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I have two 128-bit register xmm1, xmm2, each with 16 packed unsigned char, I want to get the absolute value of the difference between the corresponding unsigned chars, Is there an instruction to get it? Why isn't there the instruction to get it?

hurricanezhb

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04-26-2009
10:00 AM

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absolute value of the difference between two unsigned char

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*I have two 128-bit register xmm1, xmm2, each with 16 packed unsigned char, I want to get the absolute value of the difference between the corresponding unsigned chars, Is there an instruction to get it? Why isn't there the instruction to get it?*

PSUBB xmm1, xmm2

PABSB xmm1, xmm2

- si the easyest way...

look at:

Intel 64 and IA-32 Architectures

Software Developers Manual

Volume 2B:

Instruction Set Reference, N-Z

jancino

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04-28-2009
08:28 AM

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Quoting - hurricanezhb

PSUBB xmm1, xmm2

PABSB xmm1, xmm2

- si the easyest way...

look at:

Intel 64 and IA-32 Architectures

Software Developers Manual

Volume 2B:

Instruction Set Reference, N-Z

Highlighted
##

*I have two 128-bit register xmm1, xmm2, each with 16 packed unsigned char, I want to get the absolute value of the difference between the corresponding unsigned chars, Is there an instruction to get it? Why isn't there the instruction to get it?*

Probably, both unsigned char and unsigned int instructions are not supported till date.

The Intel Reference document - Intel-64 & IA-32 Architectures Software Develope's Manual, Vol.2B 4-91, Order# 253667-025US only speaks about signed bytes/words/double intergers.

~BR

srimks

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04-28-2009
06:57 PM

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Quoting - hurricanezhb

Probably, both unsigned char and unsigned int instructions are not supported till date.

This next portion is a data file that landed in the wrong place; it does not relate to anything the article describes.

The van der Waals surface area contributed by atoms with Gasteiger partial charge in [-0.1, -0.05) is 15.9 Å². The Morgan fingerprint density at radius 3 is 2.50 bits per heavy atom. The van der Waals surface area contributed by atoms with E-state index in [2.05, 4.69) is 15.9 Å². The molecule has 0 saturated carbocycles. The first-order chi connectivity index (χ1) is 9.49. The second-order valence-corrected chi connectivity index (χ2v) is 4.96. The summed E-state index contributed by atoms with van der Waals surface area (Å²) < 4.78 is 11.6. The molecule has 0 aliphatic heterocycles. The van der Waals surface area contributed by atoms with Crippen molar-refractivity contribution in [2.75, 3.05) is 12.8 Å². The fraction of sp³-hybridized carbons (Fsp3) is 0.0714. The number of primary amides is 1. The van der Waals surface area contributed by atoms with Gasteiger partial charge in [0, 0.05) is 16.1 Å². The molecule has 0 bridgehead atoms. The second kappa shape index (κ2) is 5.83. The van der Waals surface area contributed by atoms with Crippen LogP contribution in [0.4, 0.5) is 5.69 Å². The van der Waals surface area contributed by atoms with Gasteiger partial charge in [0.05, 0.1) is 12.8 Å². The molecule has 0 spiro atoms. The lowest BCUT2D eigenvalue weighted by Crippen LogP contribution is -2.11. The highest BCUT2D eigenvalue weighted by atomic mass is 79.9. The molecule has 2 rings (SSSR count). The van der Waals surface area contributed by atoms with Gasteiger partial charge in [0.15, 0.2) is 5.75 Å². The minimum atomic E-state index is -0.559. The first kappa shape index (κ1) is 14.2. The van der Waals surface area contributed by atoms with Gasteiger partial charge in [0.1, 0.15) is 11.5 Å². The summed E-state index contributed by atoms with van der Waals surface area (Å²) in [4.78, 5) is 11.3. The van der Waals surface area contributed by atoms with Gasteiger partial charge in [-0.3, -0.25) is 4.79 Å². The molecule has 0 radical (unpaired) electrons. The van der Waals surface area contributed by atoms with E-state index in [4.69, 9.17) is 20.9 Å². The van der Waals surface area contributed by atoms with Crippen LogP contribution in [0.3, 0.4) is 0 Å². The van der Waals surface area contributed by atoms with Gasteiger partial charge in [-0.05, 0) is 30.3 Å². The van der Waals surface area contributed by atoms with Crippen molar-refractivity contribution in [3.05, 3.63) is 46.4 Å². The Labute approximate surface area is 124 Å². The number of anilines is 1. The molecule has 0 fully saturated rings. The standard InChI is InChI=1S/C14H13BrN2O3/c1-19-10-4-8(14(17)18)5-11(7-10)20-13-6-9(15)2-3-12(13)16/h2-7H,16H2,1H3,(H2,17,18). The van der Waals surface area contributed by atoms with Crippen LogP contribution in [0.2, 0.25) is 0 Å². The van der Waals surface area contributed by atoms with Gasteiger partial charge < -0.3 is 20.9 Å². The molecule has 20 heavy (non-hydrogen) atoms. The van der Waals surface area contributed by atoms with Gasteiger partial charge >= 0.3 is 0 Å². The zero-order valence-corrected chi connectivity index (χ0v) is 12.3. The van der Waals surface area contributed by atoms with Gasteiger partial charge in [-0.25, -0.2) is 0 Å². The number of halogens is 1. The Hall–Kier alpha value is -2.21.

The Intel Reference document - Intel-64 & IA-32 Architectures Software Develope's Manual, Vol.2B 4-91, Order# 253667-025US only speaks about signed bytes/words/double intergers.

~BR

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That probavly because data type char in C languages is the same as byte, I think. Both are 8 bits long and it doesn't mather whether it is signed or unsigned because in 2 complement logics it is the same...

jancino

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04-29-2009
06:19 AM

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Probably, both unsigned char and unsigned int instructions are not supported till date.

The Intel Reference document - Intel-64 & IA-32 Architectures Software Develope's Manual, Vol.2B 4-91, Order# 253667-025US only speaks about signed bytes/words/double intergers.

The Intel Reference document - Intel-64 & IA-32 Architectures Software Develope's Manual, Vol.2B 4-91, Order# 253667-025US only speaks about signed bytes/words/double intergers.

That probavly because data type char in C languages is the same as byte, I think. Both are 8 bits long and it doesn't mather whether it is signed or unsigned because in 2 complement logics it is the same...

Highlighted
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*I have two 128-bit register xmm1, xmm2, each with 16 packed unsigned char, I want to get the absolute value of the difference between the corresponding unsigned chars, Is there an instruction to get it? Why isn't there the instruction to get it?*
I am not sure psubb, pabsb will work. I'm still trying to convince myself using first principles of boolean algebra. It might depend on whether the mmx and sse vectors have associated carry/exception bits that affect subsequent operations. In other words, if psubb has an underflow that affects the subsequent pabsb operation.

Other sources say that abs value of the difference can be obtained by (a saturatedminus b) OR (b saturatedminus a). You can translate that into three vector operations using psubsb (subtraction using saturated arithmetic) and por.

bootchnc_rr_com

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04-29-2009
09:18 AM

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Quoting - hurricanezhb

Other sources say that abs value of the difference can be obtained by (a saturatedminus b) OR (b saturatedminus a). You can translate that into three vector operations using psubsb (subtraction using saturated arithmetic) and por.

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jancino

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04-29-2009
01:04 PM

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The question is, what do you want to do, if the result overflow...

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neni

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05-12-2009
01:52 PM

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psubb(pmaxub(a,b), pminub(a,b))

For more complete information about compiler optimizations, see our Optimization Notice.